The Philippines is mulling an export tax up to 10 per cent on nickel ore. Following Indonesia’s nickel ore export ban, the Philippines has been a major source of feed for Chinese NPI plants. It contributed nearly 85 per cent of all nickel ore imports into China in 2022. If the export tax is implemented in the Philippines it could curb China’s NPI production.
The Russia-Ukraine conflict has also raised the prospect of further supply disruptions. Although Russia’s nickel industry has escaped the large-scale sanctions imposed on its oil exports, it has still been beset by disruptions as western countries cut business relationships with Russia. These issues could provide some short-term upside risks to ANZ’s view.
Nickel output to quench demand
Indonesia has seen a strong increase in investments in nickel production. Domestic production is dominated by laterite ore, a low-grade ore traditionally used to create Ferronickel (FeNi) or NPI – products used to produce stainless steel.
But attracted by surging demand from the EV battery sector, China’s stainless steel and nickel giant Tsingshan Holding Group developed a process to convert laterite ore into an intermediate product known as nickel matte. This can then be further refined into nickel sulphate for use in lithium-ion batteries.
Indonesia also plans to develop downstream sectors. High Pressure Acid Leach (HPAL), a process used to extract nickel and cobalt from laterite ore, is used to increase the supply of battery-grade nickel. That means Indonesia’s nickel production growth mix will continue to change and ANZ sees supply of feed for Class 1 nickel products from Indonesia increasing 12 per cent this year.
Canada is another country with promising prospects for so-called ‘green’ nickel production. Tesla and other major EV producers are signing contracts with Canadian smelting companies for nickel supply in anticipation of strong sales of EVs.
While getting a premium for nickel produced from renewable resources looks far-fetched, Canada is well-positioned to leverage its large reserves of nickel sulphide ore (less energy required) and renewable energy sources.
According to industry research agency AME’s estimates, Canada is set to produce nearly 167,000 tonnes of finished nickel by 2027, implying 3.7 per cent of average annual growth from 2022. Vale’s Sudbury and Long Harbour are two main projects that produce 43,000 tonnes of class 1 nickel each.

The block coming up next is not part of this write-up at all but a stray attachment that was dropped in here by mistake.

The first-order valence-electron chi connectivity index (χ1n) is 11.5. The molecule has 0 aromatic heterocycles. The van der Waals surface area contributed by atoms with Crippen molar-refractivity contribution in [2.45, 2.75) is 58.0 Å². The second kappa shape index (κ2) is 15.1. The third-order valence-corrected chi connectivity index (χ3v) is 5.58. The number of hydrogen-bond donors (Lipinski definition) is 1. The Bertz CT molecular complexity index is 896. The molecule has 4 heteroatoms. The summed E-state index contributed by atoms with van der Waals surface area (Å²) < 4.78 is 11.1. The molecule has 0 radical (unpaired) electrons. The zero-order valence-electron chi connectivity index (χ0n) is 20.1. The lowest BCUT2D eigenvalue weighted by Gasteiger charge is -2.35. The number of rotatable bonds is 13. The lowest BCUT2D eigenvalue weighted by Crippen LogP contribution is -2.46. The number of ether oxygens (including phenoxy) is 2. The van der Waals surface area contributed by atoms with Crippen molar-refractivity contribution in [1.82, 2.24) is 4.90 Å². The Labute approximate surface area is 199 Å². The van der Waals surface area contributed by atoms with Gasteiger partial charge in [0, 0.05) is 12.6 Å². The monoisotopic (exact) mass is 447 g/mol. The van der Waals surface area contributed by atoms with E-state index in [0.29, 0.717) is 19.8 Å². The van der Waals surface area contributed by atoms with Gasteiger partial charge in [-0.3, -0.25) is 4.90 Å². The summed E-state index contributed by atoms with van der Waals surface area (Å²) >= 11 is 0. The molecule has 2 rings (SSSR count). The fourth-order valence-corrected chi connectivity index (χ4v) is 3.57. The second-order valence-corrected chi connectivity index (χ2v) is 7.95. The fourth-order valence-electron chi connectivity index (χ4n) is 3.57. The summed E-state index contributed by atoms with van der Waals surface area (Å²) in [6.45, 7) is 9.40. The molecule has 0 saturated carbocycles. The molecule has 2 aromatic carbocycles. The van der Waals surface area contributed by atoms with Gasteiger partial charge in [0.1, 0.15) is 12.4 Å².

Australia is also ramping up nickel exports to reach 188,000 tonnes in 2024, from 157,000 tonnes in 2022. Investment in nickel mining and processing is likely to increase further amid attractive profit margins. Current nickel prices of ~US$29,000 a tonne are well above production costs.
Exchange inventories are not true indicator
The current structure of the nickel market makes true price discovery difficult. More than half of global supply cannot be delivered to exchange warehouses. As such, the inventories being held on such exchanges will not accurately reflect underlying fundamentals of the market.
LME nickel inventories fell from 250,000 tonne to below 50,000 tonnes last year. A similar decline was seen in SHFE stockpiles due to strong demand from EV manufacturers. Russian supply disruption was another factor, though the LME continued to accept metals sourced from the country.
Increasing production of Indonesian Class 1 nickel amid minimal disruptions from Russia should see inventories grow this year. A lack of liquidity in the nickel market has also been affecting the price discovery mechanism. A short squeeze in the nickel market in March 2022 saw prices briefly hit USD$100,000 a tonne and prompted the LME to halt trading and cancel trades for a day.
This has led many producers, consumers and traders to shun the market. With low liquidity, huge intra-day moves are becoming increasingly common. This made many question the LME’s role as an accurate indicator of supply and demand in the global nickel market.
ANZ expects a global nickel market surplus of 55,000 tonnes in 2023. However, there is some upside risk to the surplus considering the incentive for additional supply to enter the market remains high.
We have kept our demand forecast unchanged despite signs of slowing growth in EV sales. Even if supply tightness continues, we see nickel prices likely capped near US$30,000 a tonne. However, our base case scenario is prices will trend lower during 2023.
Daniel Hynes is Senior Commodity Strategist and Soni Kumari is Commodity Strategist at ANZ Institutional.